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Johnson v. District of Columbia

July 14, 2009

PAUL JOHNSON, PLAINTIFF,
v.
DISTRICT OF COLUMBIA, ET AL., DEFENDANTS.



The opinion of the court was delivered by: John D. Bates United States District Judge

MEMORANDUM OPINION AND ORDER

In this discrimination action brought pursuant to federal anti-discrimination laws, defendants initially moved to dismiss several claims on the ground that plaintiff had failed to timely exhaust his administrative remedies. The Court agreed, relying in part on Ledbetter v. Goodyear Tire & Rubber Co., Inc., 550 U.S. 618 (2007), and hence dismissed those claims as to which plaintiff had failed to meet the timely exhaustion requirement. See Johnson v. District of Columbia, 572 F. Supp. 2d 94, 102-04 (D.D.C. 2008). Plaintiff has moved for reconsideration of that decision following enactment of the Lilly Ledbetter Fair Pay Act of 2009 ("Fair Pay Act"), Pub. L. No. 111-2, 123 Stat. 5 (Jan. 29, 2009), requesting reinstatement of his Title VII gender discrimination claim (Count One) and the dismissed portions of his disability discrimination and retaliation claims (Counts Two, Four, Six, Seven, and Eight).*fn1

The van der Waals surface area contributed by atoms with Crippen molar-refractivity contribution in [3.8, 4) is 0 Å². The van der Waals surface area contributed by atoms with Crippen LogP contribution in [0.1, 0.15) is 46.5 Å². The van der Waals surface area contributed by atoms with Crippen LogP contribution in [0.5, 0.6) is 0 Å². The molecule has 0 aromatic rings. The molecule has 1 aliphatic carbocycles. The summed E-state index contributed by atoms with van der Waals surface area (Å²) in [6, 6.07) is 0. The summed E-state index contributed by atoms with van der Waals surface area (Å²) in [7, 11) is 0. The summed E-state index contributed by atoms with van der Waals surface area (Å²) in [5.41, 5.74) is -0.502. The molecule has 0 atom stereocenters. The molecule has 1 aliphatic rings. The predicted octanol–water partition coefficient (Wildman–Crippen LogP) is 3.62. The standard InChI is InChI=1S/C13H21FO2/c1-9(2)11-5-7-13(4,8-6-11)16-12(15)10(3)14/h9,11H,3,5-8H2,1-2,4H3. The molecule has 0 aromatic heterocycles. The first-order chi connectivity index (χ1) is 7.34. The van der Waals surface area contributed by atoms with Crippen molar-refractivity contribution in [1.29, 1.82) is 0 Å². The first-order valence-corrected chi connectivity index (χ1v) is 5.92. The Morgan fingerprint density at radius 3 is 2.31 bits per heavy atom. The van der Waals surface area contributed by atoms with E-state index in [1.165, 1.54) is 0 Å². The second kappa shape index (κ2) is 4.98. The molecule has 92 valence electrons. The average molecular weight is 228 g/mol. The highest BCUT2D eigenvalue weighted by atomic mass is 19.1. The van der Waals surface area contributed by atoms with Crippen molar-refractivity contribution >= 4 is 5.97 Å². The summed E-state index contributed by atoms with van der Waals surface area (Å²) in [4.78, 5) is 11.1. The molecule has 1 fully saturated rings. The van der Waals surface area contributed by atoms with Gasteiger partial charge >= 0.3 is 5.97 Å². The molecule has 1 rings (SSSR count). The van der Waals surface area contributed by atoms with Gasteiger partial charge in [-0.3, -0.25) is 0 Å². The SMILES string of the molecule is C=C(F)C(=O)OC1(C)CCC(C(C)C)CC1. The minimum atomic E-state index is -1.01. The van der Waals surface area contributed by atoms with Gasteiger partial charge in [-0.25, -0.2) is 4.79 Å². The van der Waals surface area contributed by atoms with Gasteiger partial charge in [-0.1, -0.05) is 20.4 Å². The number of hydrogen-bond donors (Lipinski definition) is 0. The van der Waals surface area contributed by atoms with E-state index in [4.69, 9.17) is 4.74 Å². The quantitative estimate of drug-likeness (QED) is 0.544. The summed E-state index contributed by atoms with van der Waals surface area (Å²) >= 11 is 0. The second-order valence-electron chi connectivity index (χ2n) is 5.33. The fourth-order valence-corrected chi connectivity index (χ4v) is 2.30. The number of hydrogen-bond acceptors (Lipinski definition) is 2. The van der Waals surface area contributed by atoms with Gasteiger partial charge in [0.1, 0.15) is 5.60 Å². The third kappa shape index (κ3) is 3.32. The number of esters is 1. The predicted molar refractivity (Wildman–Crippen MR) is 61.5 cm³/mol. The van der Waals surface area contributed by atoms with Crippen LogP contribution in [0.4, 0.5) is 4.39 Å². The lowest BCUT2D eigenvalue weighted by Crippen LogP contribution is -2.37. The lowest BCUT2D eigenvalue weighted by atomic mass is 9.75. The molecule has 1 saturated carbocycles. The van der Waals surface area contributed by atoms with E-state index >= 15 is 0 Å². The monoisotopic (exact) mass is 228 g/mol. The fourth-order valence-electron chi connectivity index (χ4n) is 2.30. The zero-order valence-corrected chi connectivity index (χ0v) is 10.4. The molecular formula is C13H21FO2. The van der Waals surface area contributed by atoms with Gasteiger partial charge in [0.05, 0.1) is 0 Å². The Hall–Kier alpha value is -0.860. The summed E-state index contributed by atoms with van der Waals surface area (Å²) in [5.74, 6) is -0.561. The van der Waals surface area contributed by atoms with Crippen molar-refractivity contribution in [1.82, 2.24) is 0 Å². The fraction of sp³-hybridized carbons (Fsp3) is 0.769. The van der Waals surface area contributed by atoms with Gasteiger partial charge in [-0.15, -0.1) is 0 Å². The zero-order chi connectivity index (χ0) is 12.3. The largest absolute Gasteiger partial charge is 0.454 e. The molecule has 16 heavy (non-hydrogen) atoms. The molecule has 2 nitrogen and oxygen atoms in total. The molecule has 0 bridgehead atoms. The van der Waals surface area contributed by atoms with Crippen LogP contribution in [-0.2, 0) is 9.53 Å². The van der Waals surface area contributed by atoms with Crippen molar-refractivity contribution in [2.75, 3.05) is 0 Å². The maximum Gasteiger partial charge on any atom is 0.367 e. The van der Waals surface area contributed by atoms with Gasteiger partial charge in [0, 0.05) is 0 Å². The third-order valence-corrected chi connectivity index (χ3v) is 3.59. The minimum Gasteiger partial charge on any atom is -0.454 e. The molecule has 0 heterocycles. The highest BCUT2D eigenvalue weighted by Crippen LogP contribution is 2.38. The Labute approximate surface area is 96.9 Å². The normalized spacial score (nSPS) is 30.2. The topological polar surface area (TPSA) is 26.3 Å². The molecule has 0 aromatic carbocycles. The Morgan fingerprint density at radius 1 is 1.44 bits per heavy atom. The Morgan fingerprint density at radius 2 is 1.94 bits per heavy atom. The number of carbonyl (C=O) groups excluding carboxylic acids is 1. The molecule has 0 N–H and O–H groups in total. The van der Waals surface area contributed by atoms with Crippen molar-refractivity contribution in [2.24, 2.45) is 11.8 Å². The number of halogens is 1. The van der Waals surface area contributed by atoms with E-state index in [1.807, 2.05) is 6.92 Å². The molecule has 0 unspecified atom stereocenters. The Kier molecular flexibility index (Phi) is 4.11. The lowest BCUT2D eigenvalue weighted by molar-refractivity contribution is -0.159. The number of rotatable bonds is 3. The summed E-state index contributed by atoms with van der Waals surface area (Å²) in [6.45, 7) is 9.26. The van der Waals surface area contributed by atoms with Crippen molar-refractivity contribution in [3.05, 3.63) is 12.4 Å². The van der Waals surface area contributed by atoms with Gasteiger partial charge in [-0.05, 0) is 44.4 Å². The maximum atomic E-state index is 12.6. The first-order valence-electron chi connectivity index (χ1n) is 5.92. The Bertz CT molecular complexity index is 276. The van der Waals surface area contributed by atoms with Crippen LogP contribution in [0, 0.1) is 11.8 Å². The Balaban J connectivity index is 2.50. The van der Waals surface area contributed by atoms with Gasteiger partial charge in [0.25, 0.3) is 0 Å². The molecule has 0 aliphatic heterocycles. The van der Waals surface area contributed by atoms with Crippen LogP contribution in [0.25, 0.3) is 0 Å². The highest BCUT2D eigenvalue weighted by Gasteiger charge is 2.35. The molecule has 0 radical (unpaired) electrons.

Through the Fair Pay Act, Congress intended to reverse the effect of the Supreme Court's decision in Ledbetter, which Congress found to "undermine[] those statutory protections [against discrimination] by unduly restricting the time period in which victims of discrimination can challenge and recover for discriminatory compensation decisions or other practices, contrary to the intent of Congress." Fair Pay Act § 2(1). The operative provision of the Fair Pay Act is section 3, which addresses the Ledbetter time restriction on discriminatory compensation claims under Title VII by deeming each payment resulting from a discriminatory compensation decision to be an "unlawful employment practice" and by allowing an aggrieved person to recover back pay for up to two years preceding the filing of the charge. In relevant part, section 3 amends 42 U.S.C. § 2000e-5(e) to provide that:

(3)(A) For purposes of this section, an unlawful employment practice occurs, with respect to discrimination in compensation in violation of this title, when a discriminatory compensation decision or other practice is adopted, when an individual becomes subject to a discriminatory compensation decision or other practice, or when an individual is affected by application of a discriminatory compensation decision or other practice, including each time wages, benefits, or other compensation is paid, resulting in whole or in part from such a decision or other practice. (B) . . . [L]iability may accrue, and an aggrieved person may obtain relief . . . , including recovery of back pay for up to two years preceding the filing of the charge, where the unlawful employment practices that have occurred during the charge filing period are similar or related to unlawful employment practices with regard to discrimination in compensation that occurred outside the time for filing a charge.